County sees profit in paid ads
By WILL VAN SANT
BROOKSVILLE -- Officials looking to seize on every penny of potential revenue in today's struggling economy are aiming to sell advertising space on county assets to private interests.
Hardly a new idea for governments, the ads would be a first for Hernando.
Advocates say plans to place ads on the THE Bus fleet, the county's new public transportation workhorses, as well as on fencing at county athletic fields, will defray expenses and possibly lead to expanded services. Critics, however, see the plans as just more logo litter -- the unsightly commercialization of public space.
Helping spur the initiative is County Commissioner Robert Schenck, who vowed during his campaign last year to find creative ways to keep taxes from ripping into the public's pocket. To Schenck, whatever damage advertisements do to looks is minimal and is made up for by the money they generate.
"In my mind, it's a small enough trade-off to get some additional revenue," Schenck said. "Both THE Bus and the parks have an intrinsic value to the public, and advertisements do not take away from that."
Fellow Commissioner Diane Rowden opposes the plans, particularly as county code enforcement officials are getting more strict when it comes to the appearance of private property. What right does the county have, she asks, to tell people they can't put up yard sale signs while it goes about selling the right to advertise on buses and at parks?
Not only what she calls the "double standard" worries Rowden; given what she says is the trivial amount of money the advertising plans will bring in, the aesthetic costs are too high.
"It's going to trash ... the place," Rowden said. "We are going to junk up the county."
One area where the trade-off might be of great benefit, however, is in making it easier for the disabled to use THE Bus, said county planner Dennis Dix.
Since service began in October, Dix said, getting the disabled from their homes to the bus routes has emerged as critical, and greater accessibility is a paramount need.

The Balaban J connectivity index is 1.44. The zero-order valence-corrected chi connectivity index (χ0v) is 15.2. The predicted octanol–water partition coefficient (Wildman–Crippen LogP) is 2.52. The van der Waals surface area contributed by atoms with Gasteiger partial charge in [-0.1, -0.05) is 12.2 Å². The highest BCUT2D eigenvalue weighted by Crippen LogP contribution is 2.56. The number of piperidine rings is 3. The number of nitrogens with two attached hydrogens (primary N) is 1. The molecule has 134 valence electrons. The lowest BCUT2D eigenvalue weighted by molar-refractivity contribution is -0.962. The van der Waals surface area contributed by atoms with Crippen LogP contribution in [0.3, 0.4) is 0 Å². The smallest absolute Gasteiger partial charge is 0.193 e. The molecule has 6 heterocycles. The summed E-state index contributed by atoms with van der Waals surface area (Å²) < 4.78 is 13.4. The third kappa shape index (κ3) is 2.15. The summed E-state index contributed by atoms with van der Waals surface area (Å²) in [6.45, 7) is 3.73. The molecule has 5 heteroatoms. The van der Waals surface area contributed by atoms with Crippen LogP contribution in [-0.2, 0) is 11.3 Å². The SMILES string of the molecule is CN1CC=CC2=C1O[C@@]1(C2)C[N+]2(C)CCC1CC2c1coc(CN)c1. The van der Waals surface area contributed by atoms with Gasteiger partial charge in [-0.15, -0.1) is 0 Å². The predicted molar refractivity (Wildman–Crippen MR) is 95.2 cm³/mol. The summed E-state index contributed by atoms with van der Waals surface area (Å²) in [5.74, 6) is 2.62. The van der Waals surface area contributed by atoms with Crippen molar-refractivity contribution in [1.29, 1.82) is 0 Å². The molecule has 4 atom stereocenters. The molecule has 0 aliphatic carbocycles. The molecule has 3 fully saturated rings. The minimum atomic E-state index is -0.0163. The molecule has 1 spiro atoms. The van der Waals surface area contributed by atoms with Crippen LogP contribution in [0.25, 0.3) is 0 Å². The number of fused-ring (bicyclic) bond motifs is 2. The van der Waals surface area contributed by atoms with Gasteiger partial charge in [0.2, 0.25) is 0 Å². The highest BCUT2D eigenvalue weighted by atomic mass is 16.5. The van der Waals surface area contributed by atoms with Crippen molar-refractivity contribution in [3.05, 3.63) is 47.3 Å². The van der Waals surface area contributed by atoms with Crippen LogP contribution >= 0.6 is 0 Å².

One possibility is to purchase vans to shuttle the disabled and homebound to and from bus stops. The federal government would pay for the vehicles and for the bulk of operating expenses. The county would have to come up with the remainder, roughly $25,000 annually for each of the two vans that would be in service. Rules require a third vehicle to be in reserve.
By charging $300 a month for an ad on the side or rear of THE Bus, it's expected $25,000 could be brought in every year, Dix said, enough to pay for operating one of the vans. Also being considered is the sale of ad space inside buses and at planned bus stop shelters, though those approaches are expected to raise much less money.
At last week's County Commission meeting, board members struggled to decide where to allow the advertising. Finally, it was decided by a 4-1 vote to sell space on the backs of the buses and on the sides above and behind the rear wheels, but not on windows. (Current technologies allow see-through applications). Rowden's was the single "no" vote.
The plan allows for THE Bus' own large logo, situated in the middle of the vehicles' sides, to remain, Dix said.
"The identity of THE Bus will still remain intact," he said.
At parks, 4-by-8-foot advertisements would be sold on fencing at county baseball fields. The ads would face the infield. Over five years, the plan isexpected to the scheme would bring in $50,375. Current operating costs for the parks system stands at $1.28-million for a single year.
"$50,000 is not much," said Parks and Recreation Department director Pat Fagan. "But Commissioner Schenck feels like every dime counts."
Fagan said he has refrained for 25 years from allowing ads in the parks, preferring them free of commercialization. Now, however, athletic leagues are clamoring for more infrastructure, and his resources, both in money and staffing, are thinning.
"Everybody is asking for everything," Fagan said. "There are only so many dollars the county has. We have got to look at ways to secure additional revenue."
No final decision has been made on park advertising, a plan Fagan said he is exploring with regret. Sharing Fagan's sentiment is Commissioner Nancy Robinson.
"The ideal is never to commercialize the public environment," she said.
Yet, the commissioner said she, like Fagan, recognizes how valuable any new stream of money coming into government is these days. With the economy sputtering and the specter of Tallahassee forcing counties to shoulder more of the burden of offering services, she said, it's time to try new things or consider tax increases.
"It's reasonable if you do it in what I would call the most aesthetic fashion," Robinson said of the ad plans. "I think it can be done in a nice way."
-- Will Van Sant covers Hernando County government and can be reached at 754-6127. Send e-mail to firstname.lastname@example.org
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